New Law School Course to Discuss Concussion Cases

Legal Education and Concussion Injuries

Concussions and the risks of sports-related traumatic brain injuries have been prominent in the news over the last couple of years. For example, approximately 5,000 retired football players sued the National Football League (NFL) for concussion-related injuries and signs of chronic traumatic encephalopathy (CTE). Indeed, in response to such lawsuits, the NFL and the National Collegiate Athletics Association (NCAA) have attempted to make more stringent safety standards to prevent athletes from sustaining multiple hits to the head and dangerous concussions.

In addition to these lawsuits encouraging more stringent safety standards, these issues have prompted George Washington University Law School to offer a new course. According to a recent article in the New York Times, this new course focuses on the implications of sports-related concussions and traumatic brain injuries. This course will not only explore sports injuries, but it will also examine the legal implications of many different accidents that often result in brain injuries, including automobile accidents and slip and falls.

Gregory Maggs, the interim dean of George Washington University Law School, explained that concussions fall into an area of the law that requires greater attention. According to the professor who teaches the course, “many universities, companies, healthcare providers and courts are inadequately prepared to deal with people with brain injuries.” As such, lawyers will need to address brain injuries in new ways and law students will now have the opportunity to learn about these issues earlier in their career.

The course pays particular attention to the impact of concussions on many US athletes, and the success of various laws such as the “Zackary Lystedt Law” and its attempt to protect young athletes from sustaining brain injuries. The Lystedt Law was passed in Washington in 2009 and was considered by Gov. Christine Gregoire of Washington as the nation's toughest youth athlete return-to-play law. The Lystedt law requires medical clearance of youth athletes suspected of sustaining a concussion, before sending them back in the game, practice or training. Since 2009, many US states have signed their own versions of the anti-concussion “return-to-play laws” in an effort to combat the growing number of brain injuries.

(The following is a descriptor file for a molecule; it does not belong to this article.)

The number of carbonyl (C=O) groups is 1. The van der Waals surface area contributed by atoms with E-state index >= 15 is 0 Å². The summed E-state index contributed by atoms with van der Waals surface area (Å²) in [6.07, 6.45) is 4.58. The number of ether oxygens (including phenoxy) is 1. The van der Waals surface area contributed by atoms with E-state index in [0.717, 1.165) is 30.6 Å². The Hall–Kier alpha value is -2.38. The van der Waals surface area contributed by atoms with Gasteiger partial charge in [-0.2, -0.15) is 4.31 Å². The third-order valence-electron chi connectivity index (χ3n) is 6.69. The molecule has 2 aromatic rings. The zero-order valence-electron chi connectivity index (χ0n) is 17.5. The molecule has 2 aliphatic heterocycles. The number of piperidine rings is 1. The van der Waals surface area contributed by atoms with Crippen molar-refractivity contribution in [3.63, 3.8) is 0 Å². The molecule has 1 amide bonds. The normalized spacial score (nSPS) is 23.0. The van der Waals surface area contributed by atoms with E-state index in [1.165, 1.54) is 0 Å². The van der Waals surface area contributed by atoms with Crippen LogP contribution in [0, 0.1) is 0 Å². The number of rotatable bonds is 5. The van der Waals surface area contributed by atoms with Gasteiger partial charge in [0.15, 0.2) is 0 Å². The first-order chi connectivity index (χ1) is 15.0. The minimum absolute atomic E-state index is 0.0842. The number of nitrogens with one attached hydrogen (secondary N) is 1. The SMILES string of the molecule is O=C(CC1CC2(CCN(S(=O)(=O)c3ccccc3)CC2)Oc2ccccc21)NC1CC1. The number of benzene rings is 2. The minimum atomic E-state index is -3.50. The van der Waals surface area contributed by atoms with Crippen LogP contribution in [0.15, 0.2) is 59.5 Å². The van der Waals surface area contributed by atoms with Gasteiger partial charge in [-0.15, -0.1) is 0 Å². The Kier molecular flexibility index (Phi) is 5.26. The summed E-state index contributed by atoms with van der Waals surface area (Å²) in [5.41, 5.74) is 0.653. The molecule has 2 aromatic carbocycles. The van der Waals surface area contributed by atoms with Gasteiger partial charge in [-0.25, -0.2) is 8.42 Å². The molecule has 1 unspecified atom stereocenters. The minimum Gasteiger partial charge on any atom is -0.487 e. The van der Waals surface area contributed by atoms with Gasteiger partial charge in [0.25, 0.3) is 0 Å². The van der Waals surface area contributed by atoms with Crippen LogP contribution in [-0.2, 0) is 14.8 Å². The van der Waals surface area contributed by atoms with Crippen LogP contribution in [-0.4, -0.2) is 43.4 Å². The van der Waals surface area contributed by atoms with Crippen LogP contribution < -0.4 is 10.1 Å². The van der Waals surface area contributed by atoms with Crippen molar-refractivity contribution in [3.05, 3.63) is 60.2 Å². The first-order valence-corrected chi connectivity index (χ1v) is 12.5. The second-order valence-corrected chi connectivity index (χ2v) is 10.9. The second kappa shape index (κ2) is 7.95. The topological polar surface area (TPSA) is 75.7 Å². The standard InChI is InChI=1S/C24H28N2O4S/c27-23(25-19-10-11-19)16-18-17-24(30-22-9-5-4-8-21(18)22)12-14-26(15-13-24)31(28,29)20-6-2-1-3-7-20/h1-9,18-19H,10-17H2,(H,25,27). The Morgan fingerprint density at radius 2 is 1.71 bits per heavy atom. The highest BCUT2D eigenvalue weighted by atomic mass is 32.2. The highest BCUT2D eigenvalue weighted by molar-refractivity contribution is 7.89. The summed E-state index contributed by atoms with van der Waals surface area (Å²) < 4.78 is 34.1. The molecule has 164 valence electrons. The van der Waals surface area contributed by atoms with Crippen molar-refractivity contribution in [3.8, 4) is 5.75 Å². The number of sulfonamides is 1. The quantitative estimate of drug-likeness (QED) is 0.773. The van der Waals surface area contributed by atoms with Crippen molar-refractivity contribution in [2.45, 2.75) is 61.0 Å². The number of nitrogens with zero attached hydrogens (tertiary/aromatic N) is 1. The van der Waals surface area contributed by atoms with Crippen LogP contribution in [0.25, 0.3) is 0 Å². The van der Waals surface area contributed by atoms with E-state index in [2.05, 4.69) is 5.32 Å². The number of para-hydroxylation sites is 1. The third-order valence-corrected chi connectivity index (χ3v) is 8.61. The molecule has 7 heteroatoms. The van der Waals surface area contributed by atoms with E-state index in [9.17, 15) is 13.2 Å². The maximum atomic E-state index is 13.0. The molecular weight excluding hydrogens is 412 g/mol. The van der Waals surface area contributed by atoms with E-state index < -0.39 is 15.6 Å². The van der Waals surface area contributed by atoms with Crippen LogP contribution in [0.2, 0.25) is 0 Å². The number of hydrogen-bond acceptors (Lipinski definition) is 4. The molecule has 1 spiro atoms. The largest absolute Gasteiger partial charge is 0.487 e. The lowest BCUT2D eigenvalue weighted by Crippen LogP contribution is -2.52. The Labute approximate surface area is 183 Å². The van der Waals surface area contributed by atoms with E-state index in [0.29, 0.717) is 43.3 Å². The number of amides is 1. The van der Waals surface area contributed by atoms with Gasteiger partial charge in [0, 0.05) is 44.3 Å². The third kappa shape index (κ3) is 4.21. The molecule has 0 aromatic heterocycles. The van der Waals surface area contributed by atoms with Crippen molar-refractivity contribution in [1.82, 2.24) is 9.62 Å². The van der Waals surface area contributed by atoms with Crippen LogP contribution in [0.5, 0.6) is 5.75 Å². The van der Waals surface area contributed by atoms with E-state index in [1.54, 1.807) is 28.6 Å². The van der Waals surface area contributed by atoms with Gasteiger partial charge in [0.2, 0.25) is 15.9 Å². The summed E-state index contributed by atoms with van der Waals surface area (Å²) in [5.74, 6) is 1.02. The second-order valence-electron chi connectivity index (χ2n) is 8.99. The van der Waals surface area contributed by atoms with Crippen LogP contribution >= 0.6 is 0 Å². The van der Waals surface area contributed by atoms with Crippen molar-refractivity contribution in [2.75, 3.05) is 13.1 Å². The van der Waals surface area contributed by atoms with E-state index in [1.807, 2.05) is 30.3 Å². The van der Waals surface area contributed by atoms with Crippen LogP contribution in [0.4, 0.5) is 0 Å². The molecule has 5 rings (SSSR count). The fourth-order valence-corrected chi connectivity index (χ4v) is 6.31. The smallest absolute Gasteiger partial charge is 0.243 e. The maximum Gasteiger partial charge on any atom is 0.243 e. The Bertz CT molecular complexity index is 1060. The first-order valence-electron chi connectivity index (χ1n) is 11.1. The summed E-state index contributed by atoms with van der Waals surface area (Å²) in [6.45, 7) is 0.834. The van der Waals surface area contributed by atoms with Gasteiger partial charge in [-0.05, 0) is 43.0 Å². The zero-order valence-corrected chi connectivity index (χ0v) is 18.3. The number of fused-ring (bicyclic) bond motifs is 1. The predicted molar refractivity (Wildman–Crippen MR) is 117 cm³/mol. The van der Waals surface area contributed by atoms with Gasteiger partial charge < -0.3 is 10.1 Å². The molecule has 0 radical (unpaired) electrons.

Concussion Statistics in Sports

What is a concussion, exactly? According to the Centers for Disease Control and Prevention (CDC), it’s “a type of traumatic brain injury, or TBI, caused by a bump, blow, or jolt to the head that can change the way your brain normally works.” Athletes who participate in contact sports like football, soccer, and hockey are particularly susceptible to concussions, but these dangerous brain injuries can occur in any sport or recreational activity.

How can you recognize a concussion? Coaches and parents should keep an eye out for the following:

  • A situation where an athlete sustains a "forceful bump, blow, or jolt to the head or body that results in rapid movement of the head,” and
  • After the athlete sustains such a head injury, any changes at all to the athlete’s “behavior, thinking, or physical functioning.”

Some signs of concussions that coaches or parents typically observe in athletes with concussions include but are not limited to:

  • Confusion about position on the field or sports assignment
  • Forgetfulness about a play or instruction
  • Dazedness or appearing stunned
  • Clumsy movements
  • Slowness in answering questions
  • Moodiness or other behavioral changes
  • Inability to recall events that happened either before or after the hit to the head
  • Loss of consciousness

According to the CDC, athletes who have sustained concussions tend to report the following symptoms:

  • Headaches
  • A feeling of pressure in the head
  • Nausea and/or vomiting
  • Dizziness
  • Blurry vision or “double vision”
  • Sensitivity to light or noise
  • Problems concentrating or remembering events
  • Feeling foggy or sluggish
  • General feeling of confusion
  • General sense of “not feeling right”

According to the CDC, it is important to remember that athletes who have suffered a concussed may not develop symptoms until hours after the injury occurs. It is very important to seek medical attention as soon as possible.

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